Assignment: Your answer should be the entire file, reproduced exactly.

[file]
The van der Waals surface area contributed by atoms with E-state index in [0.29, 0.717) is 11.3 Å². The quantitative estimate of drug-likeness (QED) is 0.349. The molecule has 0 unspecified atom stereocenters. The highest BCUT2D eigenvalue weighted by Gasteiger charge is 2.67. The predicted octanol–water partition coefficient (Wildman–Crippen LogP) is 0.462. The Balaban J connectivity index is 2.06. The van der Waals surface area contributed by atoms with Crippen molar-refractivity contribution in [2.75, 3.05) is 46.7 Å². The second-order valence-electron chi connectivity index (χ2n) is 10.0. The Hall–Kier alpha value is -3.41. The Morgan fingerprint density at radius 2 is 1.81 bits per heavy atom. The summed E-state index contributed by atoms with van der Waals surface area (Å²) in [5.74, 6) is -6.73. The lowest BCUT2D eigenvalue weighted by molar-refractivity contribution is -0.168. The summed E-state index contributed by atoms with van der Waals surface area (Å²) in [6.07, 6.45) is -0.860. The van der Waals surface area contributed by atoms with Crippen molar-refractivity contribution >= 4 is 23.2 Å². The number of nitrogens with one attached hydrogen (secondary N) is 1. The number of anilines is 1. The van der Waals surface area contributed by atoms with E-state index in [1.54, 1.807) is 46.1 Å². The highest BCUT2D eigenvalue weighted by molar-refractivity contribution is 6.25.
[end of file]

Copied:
The van der Waals surface area contributed by atoms with E-state index in [0.29, 0.717) is 11.3 Å². The quantitative estimate of drug-likeness (QED) is 0.349. The molecule has 0 unspecified atom stereocenters. The highest BCUT2D eigenvalue weighted by Gasteiger charge is 2.67. The predicted octanol–water partition coefficient (Wildman–Crippen LogP) is 0.462. The Balaban J connectivity index is 2.06. The van der Waals surface area contributed by atoms with Crippen molar-refractivity contribution in [2.75, 3.05) is 46.7 Å². The second-order valence-electron chi connectivity index (χ2n) is 10.0. The Hall–Kier alpha value is -3.41. The Morgan fingerprint density at radius 2 is 1.81 bits per heavy atom. The summed E-state index contributed by atoms with van der Waals surface area (Å²) in [5.74, 6) is -6.73. The lowest BCUT2D eigenvalue weighted by molar-refractivity contribution is -0.168. The summed E-state index contributed by atoms with van der Waals surface area (Å²) in [6.07, 6.45) is -0.860. The van der Waals surface area contributed by atoms with Crippen molar-refractivity contribution >= 4 is 23.2 Å². The number of nitrogens with one attached hydrogen (secondary N) is 1. The number of anilines is 1. The van der Waals surface area contributed by atoms with E-state index in [1.54, 1.807) is 46.1 Å². The highest BCUT2D eigenvalue weighted by molar-refractivity contribution is 6.25.